A fresh sheet of ice covering a lake. The powdery snow shoveled off to the sides. A sharp chill hanging in the air. If you're lucky, a warm drink waiting for you at the end of the day.
These are the elements that made outdoor hockey so special for a generation of players. As the game began to move indoors, they became symbols of a bygone era. But with a little help from the massive annual spectacle that is the Bridgestone NHL Winter Classic, many modern players are discovering the joy of the outdoor game.
And a generation of Hockey Hall of Fame members who grew up playing on the local pond couldn't be happier.
"We had a little irrigation ditch probably 50 feet from our front porch. That was the first thing to freeze. The river wouldn’t freeze for another two or three weeks," Hall of Fame player Bryan Trottier said. "I just remember I was 6 years old at Christmastime and we would go down and skate. We froze to death, nose got cold. We swore we would never do it again, but later we'd be right back there. It was just so much fun."
On the lake, Trottier developed a game that would help him win the Stanley Cup six times as a player. But like most hockey parents, his children grew up playing at the local arena. Surprisingly, it was his son who gave him an opportunity to enjoy the outdoor game again.
Bryan Jr. was living in Minnesota, which in the past few years has seen a slew of outdoor hockey tournaments spring up. Alerted to the opportunity to play outdoors again, Trottier and his son registered a team to compete in one of the myriad pond hockey tournaments. Before long, Bryan Sr. was competing in similar tournaments across North America, but his attempts to keep a low profile at these events didn't quite work.
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"I would shave my mustache and go there. Next thing you know, someone yells, 'Bryan's here,' and the cat is out of the bag," Trottier said. "My son invited me to the big tournament in Minnesota. I was going to be the ringer. A 55-year-old ringer? I don't think so."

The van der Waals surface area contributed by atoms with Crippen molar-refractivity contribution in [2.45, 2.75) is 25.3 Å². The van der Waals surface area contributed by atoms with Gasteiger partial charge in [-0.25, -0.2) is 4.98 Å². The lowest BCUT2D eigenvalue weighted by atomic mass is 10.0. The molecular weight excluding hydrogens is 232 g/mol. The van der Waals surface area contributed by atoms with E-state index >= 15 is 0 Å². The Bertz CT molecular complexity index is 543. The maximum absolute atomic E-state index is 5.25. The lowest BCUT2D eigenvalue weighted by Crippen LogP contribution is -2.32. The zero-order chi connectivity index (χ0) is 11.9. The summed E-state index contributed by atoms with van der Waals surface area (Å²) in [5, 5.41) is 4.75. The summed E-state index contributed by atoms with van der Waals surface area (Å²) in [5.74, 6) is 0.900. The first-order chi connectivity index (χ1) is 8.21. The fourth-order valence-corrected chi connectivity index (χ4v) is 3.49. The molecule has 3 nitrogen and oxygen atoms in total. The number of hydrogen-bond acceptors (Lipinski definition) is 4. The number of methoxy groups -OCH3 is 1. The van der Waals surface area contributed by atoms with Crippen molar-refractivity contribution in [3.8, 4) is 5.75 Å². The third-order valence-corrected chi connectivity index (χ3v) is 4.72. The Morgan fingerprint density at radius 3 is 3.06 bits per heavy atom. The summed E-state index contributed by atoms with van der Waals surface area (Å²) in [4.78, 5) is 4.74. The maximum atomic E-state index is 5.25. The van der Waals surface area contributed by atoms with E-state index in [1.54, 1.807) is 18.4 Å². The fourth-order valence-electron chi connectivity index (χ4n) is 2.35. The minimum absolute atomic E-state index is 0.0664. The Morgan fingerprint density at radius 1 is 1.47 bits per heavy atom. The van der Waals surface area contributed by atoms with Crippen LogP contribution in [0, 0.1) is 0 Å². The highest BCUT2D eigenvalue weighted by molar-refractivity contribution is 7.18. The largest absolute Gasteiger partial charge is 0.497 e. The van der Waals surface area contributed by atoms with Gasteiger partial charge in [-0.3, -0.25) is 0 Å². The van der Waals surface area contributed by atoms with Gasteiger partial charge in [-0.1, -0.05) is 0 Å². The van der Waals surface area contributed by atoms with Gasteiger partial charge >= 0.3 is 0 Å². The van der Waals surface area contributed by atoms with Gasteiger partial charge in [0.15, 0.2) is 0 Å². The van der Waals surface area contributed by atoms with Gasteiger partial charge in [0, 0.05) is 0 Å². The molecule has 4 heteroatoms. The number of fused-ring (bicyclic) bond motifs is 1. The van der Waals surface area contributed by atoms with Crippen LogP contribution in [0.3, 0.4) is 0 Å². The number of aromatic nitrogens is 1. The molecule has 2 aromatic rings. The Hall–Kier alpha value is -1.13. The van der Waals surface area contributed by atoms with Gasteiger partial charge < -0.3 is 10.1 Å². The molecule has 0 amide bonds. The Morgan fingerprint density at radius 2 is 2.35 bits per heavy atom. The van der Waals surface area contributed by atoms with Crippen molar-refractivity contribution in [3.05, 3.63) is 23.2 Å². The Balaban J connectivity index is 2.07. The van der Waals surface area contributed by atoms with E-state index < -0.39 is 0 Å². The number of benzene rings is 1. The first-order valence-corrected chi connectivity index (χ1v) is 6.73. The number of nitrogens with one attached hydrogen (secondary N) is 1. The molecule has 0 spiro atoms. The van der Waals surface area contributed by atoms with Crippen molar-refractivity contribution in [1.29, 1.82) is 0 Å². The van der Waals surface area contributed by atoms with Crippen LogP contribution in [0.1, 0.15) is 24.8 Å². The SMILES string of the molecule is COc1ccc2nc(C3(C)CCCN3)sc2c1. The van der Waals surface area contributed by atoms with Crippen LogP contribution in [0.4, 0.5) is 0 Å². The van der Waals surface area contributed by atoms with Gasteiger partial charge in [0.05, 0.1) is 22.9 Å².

That Minnesota tournament, the U.S. Pond Hockey Championships, has been at the forefront of a wave of outdoor tournaments popping up across the continent.
"Someone had shown me a photo of this larger pond hockey tournament. I thought, wouldn't it be great to do something like that in Minnesota?" said Fred Haberman, founder of the U.S. Pond Hockey Championships, which is staged every January on Lake Nokomis in Minneapolis. "Just have this huge pond where people could come play hockey and celebrate the way we used to play when we were kids. Create a reunion, both with our youth and our friends."
This year, the U.S. Pond Hockey Championships will host around 300 teams and thousands of people. That's impressive growth for an event that started in 2006 with 116 teams. The level of competitiveness may be high, but more than anything the three-day event is an opportunity for hockey lovers to congregate and celebrate.
"I went out and just bought boards for 25 hockey rinks. U.S. Pond Hockey Championships was really my midlife crisis gone out of control," Haberman said. "I think it worked because it resonates so deeply with the kid in so many people: the purity of the way the game is supposed to be played, the way so many of us grew up playing."
The outdoor craze may have taken off in the State of Hockey, and it hasn't taken long for the trend to spread elsewhere. Pond Hockey Classic is one of the organizations that has helped satiate the growing appetite. The organization started with the New England Pond Hockey Classic on Lake Winnipesaukee in New Hampshire in 2010 and has launched similar events on Lake Champlain in Vermont and in Kalispell, Mont.
The New Hampshire event ballooned from 77 teams in 2010 to 175 last year, with an additional 40 to 80 teams placed on a waiting list.
"You've seen how it has grown. For whatever reason, in the last 10 years people have really embraced bringing the sport back," Pond Hockey Classic founder Scott Crowder said. "The pros want to do it, the guys who are done playing want to do it. It just strikes a chord with anyone who has ever strapped on a pair of skates."